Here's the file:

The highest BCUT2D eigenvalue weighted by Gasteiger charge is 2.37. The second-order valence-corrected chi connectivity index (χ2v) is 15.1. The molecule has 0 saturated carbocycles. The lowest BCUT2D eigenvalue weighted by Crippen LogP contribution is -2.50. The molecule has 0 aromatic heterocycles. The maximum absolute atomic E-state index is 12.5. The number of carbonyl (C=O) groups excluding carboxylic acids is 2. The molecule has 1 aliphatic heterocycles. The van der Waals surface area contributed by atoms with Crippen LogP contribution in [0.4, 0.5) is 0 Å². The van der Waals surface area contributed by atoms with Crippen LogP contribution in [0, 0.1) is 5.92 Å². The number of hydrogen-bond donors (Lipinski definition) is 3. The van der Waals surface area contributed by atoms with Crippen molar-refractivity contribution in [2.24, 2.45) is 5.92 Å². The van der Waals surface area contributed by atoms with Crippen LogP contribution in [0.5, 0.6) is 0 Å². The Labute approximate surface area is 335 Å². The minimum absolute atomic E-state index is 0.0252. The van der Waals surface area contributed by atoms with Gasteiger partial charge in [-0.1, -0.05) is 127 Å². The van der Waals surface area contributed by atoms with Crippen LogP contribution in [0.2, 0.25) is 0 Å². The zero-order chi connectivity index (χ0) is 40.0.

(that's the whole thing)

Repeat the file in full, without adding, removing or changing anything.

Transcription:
The highest BCUT2D eigenvalue weighted by Gasteiger charge is 2.37. The second-order valence-corrected chi connectivity index (χ2v) is 15.1. The molecule has 0 saturated carbocycles. The lowest BCUT2D eigenvalue weighted by Crippen LogP contribution is -2.50. The molecule has 0 aromatic heterocycles. The maximum absolute atomic E-state index is 12.5. The number of carbonyl (C=O) groups excluding carboxylic acids is 2. The molecule has 1 aliphatic heterocycles. The van der Waals surface area contributed by atoms with Crippen LogP contribution in [0.4, 0.5) is 0 Å². The van der Waals surface area contributed by atoms with Crippen LogP contribution in [0, 0.1) is 5.92 Å². The number of hydrogen-bond donors (Lipinski definition) is 3. The van der Waals surface area contributed by atoms with Crippen molar-refractivity contribution in [2.24, 2.45) is 5.92 Å². The van der Waals surface area contributed by atoms with Crippen LogP contribution in [0.5, 0.6) is 0 Å². The Labute approximate surface area is 335 Å². The minimum absolute atomic E-state index is 0.0252. The van der Waals surface area contributed by atoms with Gasteiger partial charge in [-0.1, -0.05) is 127 Å². The van der Waals surface area contributed by atoms with Crippen LogP contribution in [0.2, 0.25) is 0 Å². The zero-order chi connectivity index (χ0) is 40.0.